This may indeed be the year of cities and towns as Governor Chafee has pledged, but things may not turn out the way he intended. That’s because several municipalities are going broke, if not faster than anticipated, than sooner than state aid can arrive to rescue them. Plus, there’s no guarantee that state aid will be forthcoming, since much of Chafee’s pledge of assistance is tied to the fate of his very unpopular meal and lodging tax proposal.
East Providence has already received an early infusion of state aid to get it through the next few months. Central Falls retirees are still waiting to see if the General Assembly will allocate over $2.6 million to rescue their pensions from the haircut Receiver Judge Flanders handed them. Now Woonsocket has its hands out to the state in hopes of getting the city past April or its teachers may not get paid. (To their credit Woonsocket teachers have already made contract concessions and are even willing to remain at work, without pay, hopefully long enough to finish the school year.)
The city’s recent financial troubles include a $10 million school deficit, junk bond status, over sixty cents of every tax dollar going to pay retirees, and a very possible supplemental property tax hike coming. Sooner than Providence, Woonsocket may be the next Rhode Island municipality to go bankrupt.
And why not? Bankruptcy is a severe blow but, as Judge Flanders told a Saturday public forum on the very subject of Communities in Crisis (a position he has since elaborated on in writing), “There’s life after restructuring,” and communities would be better off getting through it. He would certainly know, as he’s the one restructuring Central Falls through its bankruptcy process. Under bankruptcy provisions a municipality is free to cut spending and make changes that it could never do under normal operating conditions with labor contracts in place. Ask retirees to agree to reduce their own pensions: under bankruptcy no such pleading is necessary. They’re simply cut, which in Central Falls reduced pension payments to a pitiful 25 percent of what they had been. No more COLA payments – gone.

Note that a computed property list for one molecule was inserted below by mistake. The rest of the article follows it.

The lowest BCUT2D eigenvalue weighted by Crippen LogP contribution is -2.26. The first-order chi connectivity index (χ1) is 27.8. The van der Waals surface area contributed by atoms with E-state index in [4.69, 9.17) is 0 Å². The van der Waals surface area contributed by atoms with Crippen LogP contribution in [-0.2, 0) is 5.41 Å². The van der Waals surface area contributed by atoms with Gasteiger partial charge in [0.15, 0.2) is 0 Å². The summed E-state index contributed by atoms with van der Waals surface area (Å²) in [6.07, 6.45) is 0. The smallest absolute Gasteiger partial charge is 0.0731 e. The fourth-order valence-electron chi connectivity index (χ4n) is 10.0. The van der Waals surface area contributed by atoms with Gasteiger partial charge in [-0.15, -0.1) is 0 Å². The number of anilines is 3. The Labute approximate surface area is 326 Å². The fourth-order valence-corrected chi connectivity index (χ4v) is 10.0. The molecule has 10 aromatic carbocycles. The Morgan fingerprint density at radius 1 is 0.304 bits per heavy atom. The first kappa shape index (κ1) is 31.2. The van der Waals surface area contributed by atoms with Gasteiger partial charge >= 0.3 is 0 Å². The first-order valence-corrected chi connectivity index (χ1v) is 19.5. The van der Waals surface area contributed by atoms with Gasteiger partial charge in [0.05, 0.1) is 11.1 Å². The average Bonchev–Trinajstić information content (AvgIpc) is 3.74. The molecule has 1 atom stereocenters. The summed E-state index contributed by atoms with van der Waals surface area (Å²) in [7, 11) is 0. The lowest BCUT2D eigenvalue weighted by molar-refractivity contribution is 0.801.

Even Woonsocket Mayor Fontaine is entertaining the possibility of declaring bankruptcy. With virtually nowhere to turn to for fresh funding, and payroll demands coming every two weeks, the city may have to throw in the towel. Even if the city receives an emergency advance from the state, the situation going forward remains dire. Providence is in much the same boat, with time slipping away with the passage of each week: even if Mayor Taveras can capture most of the money he needs to reduce the city’s almost $30 million deficit, which doesn’t appear to be materializing soon enough, how does he come up with the rest? If he can’t, it’s the same outcome: bankruptcy.
Governor Chafee has just forwarded a package of proposals to the General Assembly to deliver on his pledge to assist “highly distressed” cities and towns. The package would allow mayors and city/town councils to end COLA payments, end teacher pay step increases, get rid of school bus monitors, and gain control over school budgets. It would also allow local officials to reduce disability allowances and redefine base salaries in determining retirement benefits. Whether the General Assembly will heed his call to action remains to be seen.
When distressed communities are forced to squeeze dollars out of everything in sight – taking a cue from Providence, its sister city across the Seekonk River wants to impose property taxes on its non-profits – and to do so largely to pay for retiree costs, then it begs the question whether that’s a sustainable, wise course. We know it’s not sustainable, and it’s becoming increasingly clear that it’s a foolhardy course, one that will simply drag the entire community – and state – down.
So don’t be surprised if Woonsocket and then Providence move to declare bankruptcy, as severe as that will be to both cities’ bond ratings, ability to borrow, and image. Bankruptcy, responsible people are now seeing, may be the best alternative to an otherwise year-to-year hand-to-mouth situation that lowers the water level in our little pond for everyone.
The plight of our distressed communities should force our political leadership to confront the state’s very problematical longer term prospects with 39 separate cities and towns around its neck. The state would be far better off, and given a good chance of being competitive once again with its neighbors, if it cast off parochial attitudes against major change and embraced regionalization and county-style government. That’s the best hope for our state if we want to remain a state.